A Labour former minister said she sought extra police support after suffering “far-right abuse” that was “unleashed in part” by “conspiracy theory, racist, Islamophobic, anti-Muslim hate peddled” by Tory MPs.

Dawn Butler took aim at former home secretary Suella Braverman, former prime minister Liz Truss and former Conservative Party deputy chairman Lee Anderson as she raised her case during Home Office questions.


Ms Butler suggested Mrs Braverman and Ms Truss should lose the Conservative whip, which happened to Mr Anderson over the weekend after he claimed “Islamists” had “got control” of London mayor Sadiq Khan and the capital.

Mrs Braverman previously claimed “the Islamists, the extremists and the antisemites are in charge now” while Ms Truss, during the latest leg of her comeback to the political limelight, claimed that her efforts to cut taxes were “sabotaged” by “the deep state”.

Ms Butler (Brent Central) told the Commons: “I have had to seek extra police support this weekend due to the far-right abuse that I have suffered inspired and unleashed in part by the conspiracy theory, the racist, Islamophobic, anti-Muslim hate peddled by members for Ashfield (Mr Anderson), Fareham (Mrs Braverman) and South West Norfolk (Ms Truss).”

She added: “Does the minster agree that there is no place in this House or society for such divisive language? One member has had the whip removed, does the minister agree that other members should have the whip removed or does the minister agree with those points made?”

Home Office minister Chris Philp replied: “I think this House as a whole should be clear that hatred based on religion or based on race has no part at all in a civilised country, whether that’s directed towards members of the Jewish community, who have suffered a surge in antisemitism, or … hatred directed towards the Muslim community.

“This party on this side is prepared to act extremely quickly and did so at the weekend, a great deal faster than the party opposite when they had an issue in Rochdale.”

Security minister Tom Tugendhat later made a statement during Home Office questions in a bid to deter intimidation of MPs.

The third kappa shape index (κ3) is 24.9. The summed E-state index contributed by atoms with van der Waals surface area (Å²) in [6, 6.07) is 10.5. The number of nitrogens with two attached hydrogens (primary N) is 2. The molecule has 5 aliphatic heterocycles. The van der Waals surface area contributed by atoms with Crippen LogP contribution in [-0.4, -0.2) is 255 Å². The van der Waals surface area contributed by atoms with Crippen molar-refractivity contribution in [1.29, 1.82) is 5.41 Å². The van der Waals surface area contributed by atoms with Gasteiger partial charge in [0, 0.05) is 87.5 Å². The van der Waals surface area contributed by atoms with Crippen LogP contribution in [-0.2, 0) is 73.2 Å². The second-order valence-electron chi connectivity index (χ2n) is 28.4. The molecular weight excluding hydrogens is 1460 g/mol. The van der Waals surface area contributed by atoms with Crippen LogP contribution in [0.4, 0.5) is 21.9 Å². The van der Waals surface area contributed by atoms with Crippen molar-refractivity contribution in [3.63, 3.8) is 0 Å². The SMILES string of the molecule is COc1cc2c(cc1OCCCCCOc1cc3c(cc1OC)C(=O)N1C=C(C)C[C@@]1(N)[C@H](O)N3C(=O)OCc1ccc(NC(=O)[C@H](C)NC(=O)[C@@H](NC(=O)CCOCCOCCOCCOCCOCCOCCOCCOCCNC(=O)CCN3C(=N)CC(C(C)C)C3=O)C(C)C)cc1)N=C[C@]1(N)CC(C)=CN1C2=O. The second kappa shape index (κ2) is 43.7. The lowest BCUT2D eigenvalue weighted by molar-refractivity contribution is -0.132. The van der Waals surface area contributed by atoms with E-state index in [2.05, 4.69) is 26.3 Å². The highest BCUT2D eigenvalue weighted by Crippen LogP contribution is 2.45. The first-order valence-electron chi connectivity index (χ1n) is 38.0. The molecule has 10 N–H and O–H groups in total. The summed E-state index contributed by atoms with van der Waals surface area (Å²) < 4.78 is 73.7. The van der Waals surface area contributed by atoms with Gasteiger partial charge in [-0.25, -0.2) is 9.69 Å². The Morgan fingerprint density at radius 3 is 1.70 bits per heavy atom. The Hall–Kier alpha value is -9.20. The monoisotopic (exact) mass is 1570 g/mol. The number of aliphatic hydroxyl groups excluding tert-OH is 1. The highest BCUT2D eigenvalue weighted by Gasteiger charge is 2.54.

He said: “Over the past few weeks we’ve seen disgraceful attempts to intimidate this House, to undermine the democratic process and to spread fear among those who have been elected to represent our country.

“This is unacceptable. It must end. To this House I want to say clearly that the Government will defend our democracy. We’re working with the police and with Parliament to ensure that disagreements are resolved in this House through debate, not outside with threats of violence.

“And to those who seek to threaten this House I say this: we will not be cowed, we will not be intimidated and we will not be silenced.

“We will do whatever is necessary to protect those elected to represent us, to safeguard our freedoms and to protect our rights and I know I speak for colleagues across the whole House when I say we will always act in the interests of our constituents and our country.”

But shadow home secretary Yvette Cooper accused ministers of “playing into the hands of extremists” by failing to condemn Mr Anderson’s words.

She said: “Last week Tell Mama reported that anti-Muslim hate incidents have trebled, it follows recent reports that antisemitic incidents have hit a record high. We must challenge all forms of threat, prejudice, racism and hate.

“So when ministers heard the words from the former deputy chairman of the Conservative Party of a Muslim mayor saying that his mates are Islamist extremists and that he has been taken over by Islamists, is any Home Office minister now prepared to stand up and say that not only were those words about the London mayor wrong, but they believe they were Islamophobic and should be condemned as such?”


Mr Tugendhat replied: “Within 24 hours of those words being used, this Prime Minister took immediate action in removing the whip from that individual. If only all leaders of every political party were as quick in removing the whip from those who spread hatred in our community – as Rochdale sadly demonstrates, they don’t.”

Ms Cooper countered: “I am sorry that the minister, who I know takes issues seriously, chose not to respond to the question I asked.

“Rightly, on all sides of the House we have called out and condemned antisemitism and must continue to do so. But if Government ministers cannot openly challenge Islamophobia, they play into the hands of extremists – both far right and Islamist extremists – and he will know that hate crime fuels extremism.”